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Enhancing Durability of Automotive Stamping Dies with Plasma Nitriding

A version of this article by Dr. Edward Rolinski was written for and originally appeared in Industrial Heating's November 2020 issue.

posted On Tuesday, December 8, 2020 in Blog

Fig 1 Plasma nitriding of stamping dies as viewed through port windowStamping Dies are Subjected to Severe Wear so Heat Treatment is Needed

Metallurgists are developing new steels to assist automotive engineers in designing better trucks, cars and SUVs [1]. Those steels are known as “3rd generation” Advanced High Strength Steels (AHSS) and Ultra High Strength Steels (UHSS) with tensile strengths of >1,000 MPa and good formability. Also, stamping of “mild steel” large components is still significant. Some of these materials (AHSS) can be cold-formed and the others (UHSS) have to be formed using hot stamping [1]. Substantial efforts and research have occurred in order to optimize the metal working operations needed to have flawless plastic deformation of those steels [2 and 3].

At the same time, when requirements for good, well-performing metal working tools - especially when stamping die demands grow significantly - heat treating companies make dramatic efforts to help improve the durability of those tools through thermochemical surface engineering [4-10]. Tools for stamping larger body panels such as roofs and body sides are typically made of cast irons and cast steels because they are economical and easy to fabricate. These stamping dies are subjected to severe wear and therefore have to be surface treated to improve performance, durability and the lifetime of the die.

Plasma ion nitriding offers the best tribological performance of the large-size cast stamping dies [5-10].

Plasma Ion Nitriding of Large Stamping Dies

Plasma treatment is carried out in a vacuum where the chamber wall serves as the anode and the load/dies have the cathodic polarization [8]. The process can be observed and monitored through optical methods since the glow discharge occurring near the cathode is very well visible through the port holes. Large stamping dies during plasma/ion nitriding are shown in Fig.1.

microhardness profile The main advantage of the process is its ability to form hard and uniform nitrided layers in alloyed or not-alloyed ductile and large gray cast iron stamping dies. Metallurgical details of such a layer are shown in Fig. 2. The layer is uniform and the process does not significantly affect surface roughness of the tool as the other alternative treatments may do [10].

Plasma-treated stamping dies undergo post-nitriding polishing and are ready to be used, see Fig. 3 a, b.


Fig. 3a: Stamping Die After Nitriding

Figure 3A

Fig. 3b: Die After Nitriding & Polishing

Figure 3B


It should be noted that the plasma/ion nitriding process is carried out in the environmentally-friendly atmosphere of nitrogen with little hydrogen added, and the flow rate of these gases does not exceed 250 L/hr (about 9 cfh). Control of the layer structure and its hardness is very effective since plasma nitriding is a low-nitriding potential process allowing for producing defect-free nitrided layers without problems of cracking and exfoliations from the treated surface [8].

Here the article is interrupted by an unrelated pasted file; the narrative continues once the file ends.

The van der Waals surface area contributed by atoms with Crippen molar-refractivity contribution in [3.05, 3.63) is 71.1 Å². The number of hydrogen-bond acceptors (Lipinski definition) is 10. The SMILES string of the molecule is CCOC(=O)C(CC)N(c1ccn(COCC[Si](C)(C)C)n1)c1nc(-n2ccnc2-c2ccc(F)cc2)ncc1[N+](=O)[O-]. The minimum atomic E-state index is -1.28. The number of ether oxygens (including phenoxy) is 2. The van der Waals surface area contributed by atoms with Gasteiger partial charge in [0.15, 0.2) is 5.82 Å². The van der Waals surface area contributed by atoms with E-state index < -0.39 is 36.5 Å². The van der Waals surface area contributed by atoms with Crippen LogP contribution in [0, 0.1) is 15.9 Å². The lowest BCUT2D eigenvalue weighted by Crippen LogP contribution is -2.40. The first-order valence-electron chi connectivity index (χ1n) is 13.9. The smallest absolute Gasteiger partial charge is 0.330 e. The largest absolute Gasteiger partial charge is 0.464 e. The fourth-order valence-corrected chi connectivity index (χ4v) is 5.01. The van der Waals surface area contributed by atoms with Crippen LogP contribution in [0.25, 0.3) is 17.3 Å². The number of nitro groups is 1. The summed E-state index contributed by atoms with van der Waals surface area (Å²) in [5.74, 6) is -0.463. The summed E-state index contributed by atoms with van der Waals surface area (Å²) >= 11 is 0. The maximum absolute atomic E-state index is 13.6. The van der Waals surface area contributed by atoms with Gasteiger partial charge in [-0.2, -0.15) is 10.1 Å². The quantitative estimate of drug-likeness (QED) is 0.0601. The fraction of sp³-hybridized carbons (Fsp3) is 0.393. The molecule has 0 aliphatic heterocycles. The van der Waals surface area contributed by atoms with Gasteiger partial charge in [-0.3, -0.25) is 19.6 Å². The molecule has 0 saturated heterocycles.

Do you have questions about improving the durability and life of your stamping dies? Contact us!

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Industrial Heating November 2020 IssueThis article was written for Industrial Heating by Advanced Heat Treat Corp.'s Dr. Edward Rolinski and appeared in the November 2020 issue. The magazine cover photo was courtesy of AHT in Cullman, Alabama.

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References

1. G. S. Vasilash, “New Steels Explained: What You Need to Know about the Ongoing Developments”, AD&P, AUTOMOTIVE DESIGN & PRODUCTION, April 2020, Vol. 132 No.2, pp.30-34.

2. S. Golovashchenko and S. Nasheralahkami, “Determining sheared-edge formability of AHSS”, Stamping Journal, March/April, 2020, pp. 20-24.

3. A. Hedric, “Preventing stamping Armageddon”, Stamping Journal, March/April, 2020, pp. 18-19.

4. E. Rolinski and M. Woods, Engineering the Surface, Industrial Heating, March 2019, pp. 28-30.

5. E. Rolinski, J. Machcinski, J, McCann and M. Woods, “Silicon Enhancement of the Compound Layer for Tribological Application of Nitrided Hot-Work Steel”, Thermal Processing in Motion 2018—Conference Proceedings of the Thermal Processing in Motion, June 5-7, 2018, Spartanburg, South Carolina, USA, pp.129-136.

6. J. Senatorski, J. Tacikowski, E. Rolinski and S. Lampman, “Tribology of Nitrided and Nitrocarburized Steels”, ASM Handbook Vol 18,” Friction, Lubrication and Wear Technology”, ed. G. Totten ASM International, 2017, pp.638-652.

7. E. Rolinski, M. Woods, T. Damirgi, and G. Sharp, “Improving Performance of Stamping Dies with Ion/Plasma Nitriding” and “Ion Nitriding for Surface Hardening of Aerospace Components”, Industrial Heating, November, 2015, pp. 40-46.

8. E. Rolinski,” Plasma Assisted Nitriding and Nitrocarburizing of Steel and other Ferrous Alloys”, Chapter 11 in “Thermochemical Surface Engineering of Steels”, Ed. E. J. Mittemeijer and M. A. J. Somers, Pub. Woodhead Publishing, 2014, pp 413-449.

9. K. Agarwal, R. Shivpuri, J. Vincent, E. Rolinski and G. Sharp, “DC pulsed plasma deposition of nanocomposite coatings for improved tribology of gray cast iron stamping dies”, Journal of Materials Processing Technology 213 (2013), pp 864-876.

10. E. Rolinski, G. Sharp and A. Konieczny, “Plasma Nitriding Automotive Stamping Dies”, Heat Treating Progress, September/October 2006, Vol. 6, No 5, pp 19-23.

  1. automotive
  2. edward rolinski
  3. ion nitriding
  4. nitriding
  5. plasma nitriding
  6. stamping dies
  7. wear resistance